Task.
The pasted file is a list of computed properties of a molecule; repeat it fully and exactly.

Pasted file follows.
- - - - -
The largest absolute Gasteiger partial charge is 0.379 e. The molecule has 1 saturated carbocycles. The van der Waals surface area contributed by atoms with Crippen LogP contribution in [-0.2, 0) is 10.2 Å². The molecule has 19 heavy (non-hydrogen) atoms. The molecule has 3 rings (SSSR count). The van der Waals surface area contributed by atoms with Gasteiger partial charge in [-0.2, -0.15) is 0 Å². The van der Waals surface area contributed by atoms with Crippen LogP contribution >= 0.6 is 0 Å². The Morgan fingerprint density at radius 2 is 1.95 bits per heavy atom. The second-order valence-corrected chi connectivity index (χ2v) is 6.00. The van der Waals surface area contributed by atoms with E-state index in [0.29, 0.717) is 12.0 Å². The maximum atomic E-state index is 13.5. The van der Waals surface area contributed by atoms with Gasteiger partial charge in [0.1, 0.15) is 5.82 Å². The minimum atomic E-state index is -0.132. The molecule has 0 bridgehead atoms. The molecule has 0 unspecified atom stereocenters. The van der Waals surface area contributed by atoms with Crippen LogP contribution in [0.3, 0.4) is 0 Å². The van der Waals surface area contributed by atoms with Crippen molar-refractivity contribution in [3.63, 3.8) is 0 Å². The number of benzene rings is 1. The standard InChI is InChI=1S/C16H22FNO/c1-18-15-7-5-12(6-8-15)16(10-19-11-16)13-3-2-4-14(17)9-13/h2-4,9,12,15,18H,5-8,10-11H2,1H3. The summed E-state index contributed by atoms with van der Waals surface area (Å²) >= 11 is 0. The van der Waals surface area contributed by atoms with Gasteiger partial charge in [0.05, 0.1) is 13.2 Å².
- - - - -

The largest absolute Gasteiger partial charge is 0.379 e. The molecule has 1 saturated carbocycles. The van der Waals surface area contributed by atoms with Crippen LogP contribution in [-0.2, 0) is 10.2 Å². The molecule has 19 heavy (non-hydrogen) atoms. The molecule has 3 rings (SSSR count). The van der Waals surface area contributed by atoms with Gasteiger partial charge in [-0.2, -0.15) is 0 Å². The van der Waals surface area contributed by atoms with Crippen LogP contribution >= 0.6 is 0 Å². The Morgan fingerprint density at radius 2 is 1.95 bits per heavy atom. The second-order valence-corrected chi connectivity index (χ2v) is 6.00. The van der Waals surface area contributed by atoms with E-state index in [0.29, 0.717) is 12.0 Å². The maximum atomic E-state index is 13.5. The van der Waals surface area contributed by atoms with Gasteiger partial charge in [0.1, 0.15) is 5.82 Å². The minimum atomic E-state index is -0.132. The molecule has 0 bridgehead atoms. The molecule has 0 unspecified atom stereocenters. The van der Waals surface area contributed by atoms with Crippen LogP contribution in [0.3, 0.4) is 0 Å². The van der Waals surface area contributed by atoms with Crippen molar-refractivity contribution in [3.63, 3.8) is 0 Å². The number of benzene rings is 1. The standard InChI is InChI=1S/C16H22FNO/c1-18-15-7-5-12(6-8-15)16(10-19-11-16)13-3-2-4-14(17)9-13/h2-4,9,12,15,18H,5-8,10-11H2,1H3. The summed E-state index contributed by atoms with van der Waals surface area (Å²) >= 11 is 0. The van der Waals surface area contributed by atoms with Gasteiger partial charge in [0.05, 0.1) is 13.2 Å².